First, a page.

Friable Thoughts

Monday, October 05, 2009

Duty to Warn for Component Parts Defense Gets Confusing in California

California law on the subject just got confusing. After the Taylor v. Elliott Turbomachinery Co., Inc. (2009) 171 Cal.App.4th 564 decision, it appeared manufacturers were immune from liability from asbestos containing component parts made by other entities but used in their products. Recently, another California appellate court refused to follow that holding in O'NEIL v. CRANE CO. In both cases, the defendant manufactured pumps and valves as part of ship systems. O'Neil focused on whether the pumps and valves were components of the ship where Taylor focused on whether insulation, replacement gaskets and packing were components in the pumps and valves. To add more to the confusion, the same appellate district that decided O'Neil issued another opinion a week later in MERRILL v. ELLIOTT CO., agreeing with the Taylor decision.

Given a split in authority, one would think the California Supreme Court will review one, if not more of these decisions. Given that the California Supreme Court declined review of Taylor when it came out may indicate how it would rule. But, perhaps the reasoning of O'Neil will persuade them.

Tuesday, February 03, 2009

Asbestos Defendants Win Insurance Coverage Case

While plaintiff's lawyers love to rail against corporate America, the actual entities that pay most of the settlements and verdicts in asbestos cases are the insurance companies that insure corporate America. So, there's been quite a bit of litigation between asbestos defendants and their insurance companies on just how much coverage is available.

One of the disputes is the meaning of the word "occurrence" in insurance policies. Many policies will limit the amount of coverage per "occurrence". If a corporate entity manufactured asbestos-containing products, they could get sued quite a few times. The issue in Wisconsin was whether an occurrence happens each time a company got sued by a new plaintiff or if the occurrence was the decision to use asbestos in their product and all the subsequent lawsuits derive from that one decision. The Wisconsin Supreme Court held that each time a plaintiff sues is a separate occurrence and thus, the insurance company is on the hook a bit longer than it wanted.

Plastics Eng'g. Co. v. Liberty Mut. Ins. Co.

Friday, January 23, 2009

Still Filing in Madison County

This article looks into why filings in Madison County have gone up recently. As other states have passed tort reform, it would seem a no-brainer to have cases for out of state plaintiff's moved out of Madison County. The only real theory advanced was the presence of Illinois-based defendant John Crane. But, despite the fact that Madison County has improved its reputation as a plaintiff friendly venue, at the end of the day, it still is a plaintiff friendly venue.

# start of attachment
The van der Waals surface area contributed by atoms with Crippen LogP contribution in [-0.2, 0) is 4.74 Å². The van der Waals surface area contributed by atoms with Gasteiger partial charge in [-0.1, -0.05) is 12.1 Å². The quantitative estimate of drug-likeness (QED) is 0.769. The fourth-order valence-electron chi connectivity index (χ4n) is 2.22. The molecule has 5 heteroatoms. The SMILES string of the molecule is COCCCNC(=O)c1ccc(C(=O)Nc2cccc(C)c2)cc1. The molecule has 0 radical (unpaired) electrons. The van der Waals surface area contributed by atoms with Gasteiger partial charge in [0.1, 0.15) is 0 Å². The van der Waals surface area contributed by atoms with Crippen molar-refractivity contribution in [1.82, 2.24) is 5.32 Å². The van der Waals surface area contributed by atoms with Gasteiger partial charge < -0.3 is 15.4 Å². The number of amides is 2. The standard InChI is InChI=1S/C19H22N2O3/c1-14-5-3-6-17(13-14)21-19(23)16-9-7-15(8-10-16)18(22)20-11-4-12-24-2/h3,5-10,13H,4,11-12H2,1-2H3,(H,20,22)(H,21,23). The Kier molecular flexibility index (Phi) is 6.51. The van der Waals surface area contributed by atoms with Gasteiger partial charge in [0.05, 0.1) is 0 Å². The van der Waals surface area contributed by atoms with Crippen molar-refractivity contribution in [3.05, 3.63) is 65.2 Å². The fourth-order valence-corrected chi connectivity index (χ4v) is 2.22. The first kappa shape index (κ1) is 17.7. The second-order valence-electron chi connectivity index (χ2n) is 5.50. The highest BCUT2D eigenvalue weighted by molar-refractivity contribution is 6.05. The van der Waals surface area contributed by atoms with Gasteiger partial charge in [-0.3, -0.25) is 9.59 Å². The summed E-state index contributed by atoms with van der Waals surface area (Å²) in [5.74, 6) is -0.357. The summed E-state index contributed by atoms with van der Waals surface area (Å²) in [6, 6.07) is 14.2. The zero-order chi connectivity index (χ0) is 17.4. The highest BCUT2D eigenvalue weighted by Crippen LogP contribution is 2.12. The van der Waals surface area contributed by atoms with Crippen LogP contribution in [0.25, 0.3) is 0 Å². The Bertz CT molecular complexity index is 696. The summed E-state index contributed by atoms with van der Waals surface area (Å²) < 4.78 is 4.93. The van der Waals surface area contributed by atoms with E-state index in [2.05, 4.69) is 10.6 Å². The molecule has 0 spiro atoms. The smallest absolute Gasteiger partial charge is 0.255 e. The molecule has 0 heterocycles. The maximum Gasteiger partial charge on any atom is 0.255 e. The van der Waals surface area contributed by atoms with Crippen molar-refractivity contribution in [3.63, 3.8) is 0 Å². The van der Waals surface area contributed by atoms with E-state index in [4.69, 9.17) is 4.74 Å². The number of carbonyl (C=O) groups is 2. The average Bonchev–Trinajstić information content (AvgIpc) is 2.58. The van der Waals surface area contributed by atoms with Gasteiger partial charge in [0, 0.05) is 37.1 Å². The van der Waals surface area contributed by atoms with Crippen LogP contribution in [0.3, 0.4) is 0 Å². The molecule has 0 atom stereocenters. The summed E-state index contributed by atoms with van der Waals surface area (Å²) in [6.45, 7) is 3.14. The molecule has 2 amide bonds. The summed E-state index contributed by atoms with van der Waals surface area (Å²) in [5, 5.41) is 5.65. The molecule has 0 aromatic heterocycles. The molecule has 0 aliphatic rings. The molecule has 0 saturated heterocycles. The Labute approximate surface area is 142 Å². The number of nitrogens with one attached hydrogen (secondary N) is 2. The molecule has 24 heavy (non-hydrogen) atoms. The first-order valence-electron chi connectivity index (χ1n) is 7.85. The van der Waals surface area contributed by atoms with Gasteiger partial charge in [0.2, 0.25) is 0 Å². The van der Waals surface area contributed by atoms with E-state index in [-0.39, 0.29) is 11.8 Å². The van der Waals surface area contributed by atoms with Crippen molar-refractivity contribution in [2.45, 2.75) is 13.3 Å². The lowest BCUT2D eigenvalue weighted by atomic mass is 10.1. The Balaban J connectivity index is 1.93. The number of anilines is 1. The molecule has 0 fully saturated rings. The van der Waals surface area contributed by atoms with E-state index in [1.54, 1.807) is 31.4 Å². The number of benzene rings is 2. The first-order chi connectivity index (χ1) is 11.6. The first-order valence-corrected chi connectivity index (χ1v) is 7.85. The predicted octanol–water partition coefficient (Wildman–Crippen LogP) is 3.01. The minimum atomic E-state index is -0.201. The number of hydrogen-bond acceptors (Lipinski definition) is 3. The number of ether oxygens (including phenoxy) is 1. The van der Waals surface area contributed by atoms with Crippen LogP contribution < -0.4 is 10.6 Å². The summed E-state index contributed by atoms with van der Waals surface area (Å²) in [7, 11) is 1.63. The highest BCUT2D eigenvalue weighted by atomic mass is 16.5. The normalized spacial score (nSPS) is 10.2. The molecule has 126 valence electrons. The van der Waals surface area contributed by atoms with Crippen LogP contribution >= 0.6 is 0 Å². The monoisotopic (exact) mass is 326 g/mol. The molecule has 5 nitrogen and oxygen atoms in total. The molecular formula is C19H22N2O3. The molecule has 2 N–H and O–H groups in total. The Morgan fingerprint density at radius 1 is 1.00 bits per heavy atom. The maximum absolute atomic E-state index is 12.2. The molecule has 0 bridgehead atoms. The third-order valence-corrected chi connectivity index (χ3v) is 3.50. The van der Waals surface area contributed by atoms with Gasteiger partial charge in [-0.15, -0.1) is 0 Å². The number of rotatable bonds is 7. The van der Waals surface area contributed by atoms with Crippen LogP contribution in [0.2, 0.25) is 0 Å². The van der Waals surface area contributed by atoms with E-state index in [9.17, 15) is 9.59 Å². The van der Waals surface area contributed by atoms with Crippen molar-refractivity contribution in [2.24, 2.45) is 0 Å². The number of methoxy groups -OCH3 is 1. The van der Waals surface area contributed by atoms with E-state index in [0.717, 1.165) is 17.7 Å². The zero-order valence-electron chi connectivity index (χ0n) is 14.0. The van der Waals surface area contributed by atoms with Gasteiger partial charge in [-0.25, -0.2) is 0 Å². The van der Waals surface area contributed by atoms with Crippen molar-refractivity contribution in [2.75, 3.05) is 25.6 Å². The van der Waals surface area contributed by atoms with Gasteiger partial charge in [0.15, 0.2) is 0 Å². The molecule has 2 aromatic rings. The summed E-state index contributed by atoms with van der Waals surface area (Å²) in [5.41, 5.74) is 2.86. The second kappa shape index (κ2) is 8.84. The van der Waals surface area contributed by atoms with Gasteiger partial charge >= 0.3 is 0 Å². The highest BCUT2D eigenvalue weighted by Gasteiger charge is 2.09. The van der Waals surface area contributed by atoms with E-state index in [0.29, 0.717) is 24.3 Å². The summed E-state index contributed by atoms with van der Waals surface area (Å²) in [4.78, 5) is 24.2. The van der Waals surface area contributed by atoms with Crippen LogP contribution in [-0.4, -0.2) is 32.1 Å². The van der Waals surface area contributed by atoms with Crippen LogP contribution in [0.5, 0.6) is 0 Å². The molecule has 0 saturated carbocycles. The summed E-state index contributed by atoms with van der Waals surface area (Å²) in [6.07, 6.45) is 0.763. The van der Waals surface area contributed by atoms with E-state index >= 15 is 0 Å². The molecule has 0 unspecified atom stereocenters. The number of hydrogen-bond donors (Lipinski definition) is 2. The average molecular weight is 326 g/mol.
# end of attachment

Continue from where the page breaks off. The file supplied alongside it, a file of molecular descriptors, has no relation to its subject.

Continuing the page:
Tuesday, January 13, 2009

Concord family wins $1.3 million in asbestos death lawsuit

Plaintiff's side wins a few cases in San Francisco. All of the plaintiff's were pipe fitters that worked at industrial sites in the San Francisco Bay Area and the defendant was an insulation contractor.

Tuesday, January 06, 2009

Ohio Medical Criteria Applies Retroactively (again)

NEAL v. A-BEST PRODS. CO. holds that the medical criteria to file an asbestos lawsuit (RC 2307.91, et. seq.) may apply retroactively without violating the Ohio state constitution's prohibition against retroactive laws. Not the first time an appellate court in Ohio has held this but also not the first time an Ohio trial court struck it down as violating the retroactivity rule.

So, you actually have to be sick to file in Ohio.

Tuesday, May 06, 2008

Doctor with cancer wins $24.2M jury award

A doctor nails Bendix with Florida's largest verdict. Just goes to show juries don't buy the chrysotile defense to mesothelioma. This one also didn't buy the no substantial exposure to brake work either. Of course, defense lawyers rarely send press releases when they get defense verdict and the newspapers don't report defense verdicts as often so who knows what the real batting average is for these defenses.

Monday, April 14, 2008

Anti-asbestos drug could prevent harmful effects

There may be a treatment to prevent an asbestos illness. It appears asbestosis creates a protein similar to the one related to gout. The theory is that a treatment for gout that inhibits that protein may work to protect folks from asbestosis. The proposed treatment won't cure an asbestos-related illness but might might prevent someone exposed from getting ill. As with many new drugs, the jury's still out but it might be worth asking about if you worked around asbestos containing materials.